(a) Rare collections and specimens of fauna, flora, minerals and anatomy, and objects of palaeontological interest;
(b) property relating to history, including the history of science and technology and military and social history, to the life of national leaders, thinkers, scientists and artist and to events of national importance;
(c) products of archaeological excavations (including regular and clandestine)
or of archaeological discoveries ;
(d) elements of artistic or historical monuments or archaeological sites which have been dismembered;
(e) antiquities more than one hundred years old, such as inscriptions, coins and engraved seals;
(f) objects of ethnological interest;
(g) property of artistic interest, such as:
(i) pictures, paintings and drawings produced entirely by hand on any support and in any material (excluding industrial designs and manu-factured articles decorated by hand);
(ii) original works of statuary art and sculpture in any material;
(iii) original engravings, prints and lithographs ;
(iv) original artistic assemblages and montages in any material;
(h) rare manuscripts and incunabula, old books, documents and publications of special interest (historical, artistic, scientific, literary, etc.) singly or in collections ;
(i) postage, revenue and similar stamps, singly or in collections;
(j) archives, including sound, photographic and cinematographic archives;
(k) articles of furniture more than one hundred years old and old musical instruments.

The definition is incredibly thorough. I wonder about the 100 year mark included in (e) and (k), the time frame seems a little arbitrary. Are objects less than a century old somehow not cultural property?

The text of (j) is also quite interesting. Defining intangible cultural property always seems like a much more complicated issue than with physical objects, with valid reason. I’ll be taking a closer look at this treaty as well as at the Convention for the Safeguarding of the Intangible Cultural Heritage (text) sometime in the future.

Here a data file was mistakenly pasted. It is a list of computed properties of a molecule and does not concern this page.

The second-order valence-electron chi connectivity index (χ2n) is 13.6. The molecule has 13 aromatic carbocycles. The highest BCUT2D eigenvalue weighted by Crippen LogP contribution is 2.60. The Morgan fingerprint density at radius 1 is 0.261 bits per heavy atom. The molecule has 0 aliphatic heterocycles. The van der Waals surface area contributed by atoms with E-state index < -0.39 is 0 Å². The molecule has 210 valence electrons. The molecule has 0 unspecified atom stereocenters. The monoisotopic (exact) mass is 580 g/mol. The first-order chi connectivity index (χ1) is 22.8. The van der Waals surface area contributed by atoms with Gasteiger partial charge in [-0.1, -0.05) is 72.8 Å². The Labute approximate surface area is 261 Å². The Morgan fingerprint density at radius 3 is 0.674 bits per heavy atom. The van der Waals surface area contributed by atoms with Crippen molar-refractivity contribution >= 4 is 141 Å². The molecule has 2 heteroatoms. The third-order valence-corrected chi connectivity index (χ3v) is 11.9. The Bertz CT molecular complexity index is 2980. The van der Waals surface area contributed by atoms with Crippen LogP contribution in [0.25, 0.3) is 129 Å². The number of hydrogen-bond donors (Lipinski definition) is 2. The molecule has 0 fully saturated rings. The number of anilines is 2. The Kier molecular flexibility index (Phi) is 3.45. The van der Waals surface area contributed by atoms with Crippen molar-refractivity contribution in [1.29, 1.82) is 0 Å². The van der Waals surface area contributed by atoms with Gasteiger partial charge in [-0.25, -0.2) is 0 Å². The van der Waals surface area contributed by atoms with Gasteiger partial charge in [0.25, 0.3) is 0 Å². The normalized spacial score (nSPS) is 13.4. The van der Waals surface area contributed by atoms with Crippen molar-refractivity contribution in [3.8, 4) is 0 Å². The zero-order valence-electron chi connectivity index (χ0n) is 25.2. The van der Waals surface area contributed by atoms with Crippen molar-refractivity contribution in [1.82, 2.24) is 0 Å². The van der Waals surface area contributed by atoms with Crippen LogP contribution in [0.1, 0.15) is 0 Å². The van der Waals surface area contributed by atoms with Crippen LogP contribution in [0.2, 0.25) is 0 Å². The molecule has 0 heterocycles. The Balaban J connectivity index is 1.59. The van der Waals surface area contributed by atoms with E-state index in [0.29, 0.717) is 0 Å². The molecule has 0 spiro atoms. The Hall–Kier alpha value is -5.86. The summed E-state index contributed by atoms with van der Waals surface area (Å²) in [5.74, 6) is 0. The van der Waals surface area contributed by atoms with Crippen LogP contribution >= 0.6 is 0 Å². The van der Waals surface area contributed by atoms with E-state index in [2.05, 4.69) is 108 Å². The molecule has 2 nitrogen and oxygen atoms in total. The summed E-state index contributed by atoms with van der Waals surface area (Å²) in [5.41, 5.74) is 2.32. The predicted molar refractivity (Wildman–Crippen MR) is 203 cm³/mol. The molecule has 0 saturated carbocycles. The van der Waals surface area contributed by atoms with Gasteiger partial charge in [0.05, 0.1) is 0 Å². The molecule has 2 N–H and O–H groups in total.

(via Looting Matters)

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Endangered Languages

Check out UNESCO’s interactive world map of endangered languages. The site also includes safeguarding projects seeking to preserve linguistic diversity all over the world.

A quick search of Canada’s languages reveals two completely extinct languages, Tsetsaut and Pentlatch, both on the Northwest Coast. In all, according to the map, 88 of Canada’s native languages are in danger.

This week I had the great pleasure of listening to Herb Joe talk about how the repatriation of Stone T’xwelatse gave the youth of his community a renewed interest in their own history and culture. As I see it, keeping endangered languages alive doesn’t only consist of language programs. A big part of it is convincing new generations that these languages are worth learning, as well as putting the languages in a larger cultural context. Even more than the object, I think the process of repatriation connects a community with their cultural heritage.

(via TEDBlog)

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Blackfoot ‘almost feel helpless’ in struggle to recover artifacts

The cultural centre at Blackfoot Crossing Historical Park, outside of Calgary, are cataloguing Blackfoot objects in museums all over the world in hopes of claiming their repatriation in the future.

“In Canada, there would be no push for legislation because they felt museums would work on good will,”McMaster said.

The amiable approach has been relatively successful, he said.

“If legislation is not enacted to protect the rightful cultural owners of these things, they’ll continue to be exploited.”

“I think it’s a perfect example of how powerless First Nations people are in all this,” Young Man said.

Some facilities simply aren’t prepared to give up pieces of their “bread-and-butter” displays, he said.

Claims to ownership don’t always work, though, according to Alfred Young Man, department head of the Indian Fine Arts department at the First Nations University of Canada.

The article laments the fact that there is no federal legislation on repatriation in Canada, and seems to say that legislation is the best option and gives the most power to native communities. Indeed, federal legislation might make the process of making a claim more straightforward, but USA’s NAGPRA is not without fault. The problem with legislation is that someone will always be excluded. In the States, bands or tribe that are not federally recognized have to no power to claim an object in a museum’s collection under NAGPRA. By dealing with repatriation claims on a case-by-case basis, Canadian museums have more flexibility.

(via The Calgary Herald)